3) Reread again as students come up with comprehension questions that the teacher has to answer
(English is fine)

Step #2 is an opportunity to establish meaning, but that doesn’t guarantee comprehension. The questions in step #3 are evidence that students understand…or not. For example, I was asked “where does she run to?” which is a fine question, only the text didn’t say that the character ran anywhere…yet. That gave me the opportunity to say “ohh, well she doesn’t run anywhere yet, but here we see that she wants to run to the stadium” as I pointed out the word vult. It could be a simple oversight, or the student might have a different mental picture of what’s going on in the story. In my experience, younger students will need coaching on how to ask a comprehension question. For example, I mentioned that “who, what, where, when, why, how?” were good question starters, but then I got a bunch of “why?” questions that couldn’t be answered from the text.

Zoom
Whereas my go-to reading strategy includes #1 as I help students process the meaning of Latin, steps #2 and #3 of Mike’s read-aloud promote a LOT more interaction. I like how the three steps are concrete tasks that keep the focus on Latin over Zoom. Other reading strategies rely on students holding themselves accountable for paying attention, and/or require the teacher to check comprehension. Over Zoom, that can get frustrating. With steps #2 and #3, it’s very obvious who needs more support (or who just isn’t there at the computer). Don’t make any judgements, either. I suspected a student had bailed, so while others were thinking of questions to ask, or sending me clarifying requests in direct messages—which I always replied to in general chat (e.g. “vult = she wants”)—I sent direct messages to the students I wasn’t certain were even there. Sure enough, they responded with something. This is the Zoom equivalent of the quiet student taking everything in.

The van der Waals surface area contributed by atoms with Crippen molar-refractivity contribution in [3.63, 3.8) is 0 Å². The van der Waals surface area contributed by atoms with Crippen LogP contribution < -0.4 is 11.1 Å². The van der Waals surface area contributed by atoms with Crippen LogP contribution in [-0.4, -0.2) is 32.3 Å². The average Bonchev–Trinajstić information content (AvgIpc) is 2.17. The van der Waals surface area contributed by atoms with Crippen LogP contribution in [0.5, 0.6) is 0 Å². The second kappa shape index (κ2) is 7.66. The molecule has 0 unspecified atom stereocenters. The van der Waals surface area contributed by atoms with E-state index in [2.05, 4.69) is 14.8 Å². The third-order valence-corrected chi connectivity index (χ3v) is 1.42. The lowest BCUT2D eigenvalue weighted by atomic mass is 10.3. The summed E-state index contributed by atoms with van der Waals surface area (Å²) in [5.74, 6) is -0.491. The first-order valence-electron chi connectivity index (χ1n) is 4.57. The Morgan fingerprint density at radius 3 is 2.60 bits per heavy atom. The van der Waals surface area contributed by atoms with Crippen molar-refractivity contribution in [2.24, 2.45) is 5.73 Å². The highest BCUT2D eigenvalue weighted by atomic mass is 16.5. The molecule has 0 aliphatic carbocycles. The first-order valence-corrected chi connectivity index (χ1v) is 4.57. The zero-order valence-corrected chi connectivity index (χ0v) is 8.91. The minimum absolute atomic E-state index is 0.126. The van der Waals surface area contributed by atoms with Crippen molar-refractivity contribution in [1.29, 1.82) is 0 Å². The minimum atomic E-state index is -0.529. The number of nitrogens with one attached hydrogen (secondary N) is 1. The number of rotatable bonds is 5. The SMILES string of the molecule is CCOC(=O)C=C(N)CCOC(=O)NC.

Collaborative Storytelling: Whole-Class Writing

Back in June, I did this test of what collaborative storytelling could look like for asynchronous learning. However, the process can be used during class for even more interaction, and more story variations. This format also has the benefit of modeling writing, which can become new sources of input with timed writes typed up, edited, and read in class. This is not innovative. I’ve seen teachers do this live in the classroom. However, you might have stepped away from collaborative storytelling for a bit, or just forgotten how easy and enjoyable it can be. I’d recommend getting back into it, keeping it a regular activity throughout the year. Here are my current favorite collaborative storytelling formats for live remote learning:

Whole-Class Writing